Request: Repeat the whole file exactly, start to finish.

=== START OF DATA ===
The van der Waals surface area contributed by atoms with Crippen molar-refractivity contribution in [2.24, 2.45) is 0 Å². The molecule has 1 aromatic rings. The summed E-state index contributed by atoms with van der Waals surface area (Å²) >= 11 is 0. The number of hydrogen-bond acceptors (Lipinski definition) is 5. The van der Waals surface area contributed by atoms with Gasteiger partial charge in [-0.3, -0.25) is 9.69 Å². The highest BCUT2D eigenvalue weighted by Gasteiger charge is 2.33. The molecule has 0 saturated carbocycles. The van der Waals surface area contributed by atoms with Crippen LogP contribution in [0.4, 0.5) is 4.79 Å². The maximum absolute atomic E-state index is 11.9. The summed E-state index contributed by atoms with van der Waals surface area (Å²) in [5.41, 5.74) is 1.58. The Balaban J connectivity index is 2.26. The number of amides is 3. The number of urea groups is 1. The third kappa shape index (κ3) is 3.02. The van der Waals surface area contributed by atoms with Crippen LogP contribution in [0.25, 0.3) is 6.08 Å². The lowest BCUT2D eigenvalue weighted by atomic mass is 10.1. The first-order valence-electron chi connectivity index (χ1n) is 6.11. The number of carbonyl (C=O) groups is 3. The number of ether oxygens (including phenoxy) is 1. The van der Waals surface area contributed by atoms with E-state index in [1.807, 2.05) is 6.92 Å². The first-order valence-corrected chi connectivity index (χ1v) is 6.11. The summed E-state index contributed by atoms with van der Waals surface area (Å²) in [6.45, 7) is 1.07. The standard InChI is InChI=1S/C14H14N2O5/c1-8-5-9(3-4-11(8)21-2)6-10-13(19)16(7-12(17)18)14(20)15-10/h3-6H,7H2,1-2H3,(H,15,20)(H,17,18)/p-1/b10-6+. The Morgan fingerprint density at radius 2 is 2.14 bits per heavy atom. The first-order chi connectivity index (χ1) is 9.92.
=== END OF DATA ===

The van der Waals surface area contributed by atoms with Crippen molar-refractivity contribution in [2.24, 2.45) is 0 Å². The molecule has 1 aromatic rings. The summed E-state index contributed by atoms with van der Waals surface area (Å²) >= 11 is 0. The number of hydrogen-bond acceptors (Lipinski definition) is 5. The van der Waals surface area contributed by atoms with Gasteiger partial charge in [-0.3, -0.25) is 9.69 Å². The highest BCUT2D eigenvalue weighted by Gasteiger charge is 2.33. The molecule has 0 saturated carbocycles. The van der Waals surface area contributed by atoms with Crippen LogP contribution in [0.4, 0.5) is 4.79 Å². The maximum absolute atomic E-state index is 11.9. The summed E-state index contributed by atoms with van der Waals surface area (Å²) in [5.41, 5.74) is 1.58. The Balaban J connectivity index is 2.26. The number of amides is 3. The number of urea groups is 1. The third kappa shape index (κ3) is 3.02. The van der Waals surface area contributed by atoms with Crippen LogP contribution in [0.25, 0.3) is 6.08 Å². The lowest BCUT2D eigenvalue weighted by atomic mass is 10.1. The first-order valence-electron chi connectivity index (χ1n) is 6.11. The number of carbonyl (C=O) groups is 3. The number of ether oxygens (including phenoxy) is 1. The van der Waals surface area contributed by atoms with E-state index in [1.807, 2.05) is 6.92 Å². The first-order valence-corrected chi connectivity index (χ1v) is 6.11. The summed E-state index contributed by atoms with van der Waals surface area (Å²) in [6.45, 7) is 1.07. The standard InChI is InChI=1S/C14H14N2O5/c1-8-5-9(3-4-11(8)21-2)6-10-13(19)16(7-12(17)18)14(20)15-10/h3-6H,7H2,1-2H3,(H,15,20)(H,17,18)/p-1/b10-6+. The Morgan fingerprint density at radius 2 is 2.14 bits per heavy atom. The first-order chi connectivity index (χ1) is 9.92.